Murals: Speaking Walls

Murals have been called one of the oldest art forms.  They have been around since the era of cavemen, but the term became famous with the Mexican “muralista” art movement in the 1920’s.  Diego Rivera (husband of the infamous Frida Kahlo), José Clemente Orozco and David Alfaro Siqueiros, a few of the most popular Mexican muralists, were busy during this period painting some of today’s most well-known murals. Still today, the artwork of these master muralists are displayed in places such as the Instituto Nacional de Bellas Artes (INBA) in Mexico City.  These masterpieces continue to inspire artists all over the world, including Hispanic muralists in the United States.

Since the height of their popularity, Latino artists across the U.S. have continued this tradition  from the neighborhoods of L.A. to the streets in New York.  This public artwork is an important artistic tool for communicating social issues with a large crowd.  These big scale paintings on the walls of buildings reach a wide audience who otherwise may never set foot into a traditional art gallery.   “They [murals] intrigue me because they are usually powerful not only in size, but in content and they have the ability to reach across cultures and captivate very diverse viewers,” says Maria Natividad, a muralist from El Paso, Texas.

Javier Aguiñaga, an art teacher and well-known muralist in Texas, was originally driven to murals during his visit to the INBA.  “I saw firsthand the murals of the great ones—Diego Rivera, Orozco…What inspired me was the impact of the message.  When you have something so large, the message embraces you because you’re in front of a humongous piece of artwork.  Just standing in front of it, you can’t help it and you can’t escape it.  You have to deal with the message in front of you.”  As a result, murals have been and are still used to attract many, many viewers.

Murals typically convey a message directed to a large, public audience. For this reason, many artists find the need to communicate and illustrate social issues such as religion, history and politics through murals.  During the Mexican Mural Movement, politics played a major role in the messages conveyed by the muralists, as did the history of Mexico.  Some of the recurring themes during the movement included Aztec ancestry and communist ideals.

Today, muralists address a wide range of issues and themes.  In her mural titled “El Paso History, Lower Valley Pride,” Natividad displays a variety of images, all of which have influenced her hometown.  In the middle, she painted a family.  “It represents unity, harmony and love… The family is the nucleus of our lives.  All the other images are also important, but our connection with one another is of prime importance…Since the mural was to be located in a library, I wanted the mural to be a starting point for people to learn more about our history. I wanted it to be useful and educational as well as artistic. The models I used were family members and members of our community… I did not want to invent faces from my imagination. I wanted real faces with real stories representing their heritage.”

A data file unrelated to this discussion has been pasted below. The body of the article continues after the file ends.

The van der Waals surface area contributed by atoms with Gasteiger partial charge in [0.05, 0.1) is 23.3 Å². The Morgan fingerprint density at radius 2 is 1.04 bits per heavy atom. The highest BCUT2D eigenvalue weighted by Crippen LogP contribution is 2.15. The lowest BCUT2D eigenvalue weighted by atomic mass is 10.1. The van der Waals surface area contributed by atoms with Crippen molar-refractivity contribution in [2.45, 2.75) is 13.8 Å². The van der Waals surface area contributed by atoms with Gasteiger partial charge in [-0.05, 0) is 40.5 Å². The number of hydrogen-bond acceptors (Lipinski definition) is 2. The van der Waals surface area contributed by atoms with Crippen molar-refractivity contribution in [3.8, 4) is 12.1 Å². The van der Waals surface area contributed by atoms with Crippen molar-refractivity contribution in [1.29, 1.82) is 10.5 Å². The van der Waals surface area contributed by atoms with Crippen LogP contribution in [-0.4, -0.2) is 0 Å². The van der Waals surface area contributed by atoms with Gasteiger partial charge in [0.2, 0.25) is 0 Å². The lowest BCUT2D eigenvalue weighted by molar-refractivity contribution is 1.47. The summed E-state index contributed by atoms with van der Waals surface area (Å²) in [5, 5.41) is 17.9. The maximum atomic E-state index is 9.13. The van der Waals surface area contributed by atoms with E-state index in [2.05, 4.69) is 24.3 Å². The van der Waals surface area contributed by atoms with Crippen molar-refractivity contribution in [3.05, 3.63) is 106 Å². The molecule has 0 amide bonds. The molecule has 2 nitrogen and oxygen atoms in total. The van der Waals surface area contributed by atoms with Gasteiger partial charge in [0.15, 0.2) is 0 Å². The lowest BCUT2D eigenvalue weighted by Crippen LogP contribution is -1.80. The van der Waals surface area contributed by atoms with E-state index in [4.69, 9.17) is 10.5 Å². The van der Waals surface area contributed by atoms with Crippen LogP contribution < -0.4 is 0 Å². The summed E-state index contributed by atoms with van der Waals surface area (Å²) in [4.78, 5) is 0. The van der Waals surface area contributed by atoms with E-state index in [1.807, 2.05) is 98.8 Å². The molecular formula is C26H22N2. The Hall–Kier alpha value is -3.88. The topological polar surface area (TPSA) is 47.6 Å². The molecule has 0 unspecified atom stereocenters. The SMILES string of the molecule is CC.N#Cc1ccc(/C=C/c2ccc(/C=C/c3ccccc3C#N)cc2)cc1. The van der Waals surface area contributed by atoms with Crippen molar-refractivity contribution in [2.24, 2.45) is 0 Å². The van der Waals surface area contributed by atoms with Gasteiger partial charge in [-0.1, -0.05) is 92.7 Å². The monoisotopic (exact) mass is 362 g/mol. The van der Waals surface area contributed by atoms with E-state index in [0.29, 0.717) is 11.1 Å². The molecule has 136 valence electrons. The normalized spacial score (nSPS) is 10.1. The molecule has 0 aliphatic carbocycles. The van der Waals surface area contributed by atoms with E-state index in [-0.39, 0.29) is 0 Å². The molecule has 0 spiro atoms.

In using murals,  Aguiñaga finds a way to act on the problems that exist today.  “I would like for my paintings to display a message of hope,” he says.  “The subject matter is challenging and it’s so sad.  [They’re] things that you really have to challenge to find that hope again.  You feel you have your hands tied and you want to do something.  That’s my way of trying to do something.”  Art provides a useful venue for community involvement and the chance to make a difference in people’s lives by using something beautiful and meaningful.  Aguiñaga chooses to depict images of culture, politics, and human rights abuses here and in Africa. “That’s [message] what I think is missing from murals today…some people have lost the purpose of doing it,” he adds.

Murals can be located just about anywhere—restaurants, people’s homes, businesses, so many artists find murals as a good way to put their art out there and gain recognition.  “Learn all you can about your art no matter what media you are involved in,” shares Natividad as words of advice to young artists.  “Your only true competition is yourself. Always strive to make the next painting better than the last. Be true to yourself and create art that has value and meaning.”

“Don’t ignore your gifts,” says Aguiñaga.  “They are something special that everybody has, but sometimes it’s hard to notice those things.  If you have a gift, it’s even more rewarding to share it with everybody.”

By Cynthia Arvizo

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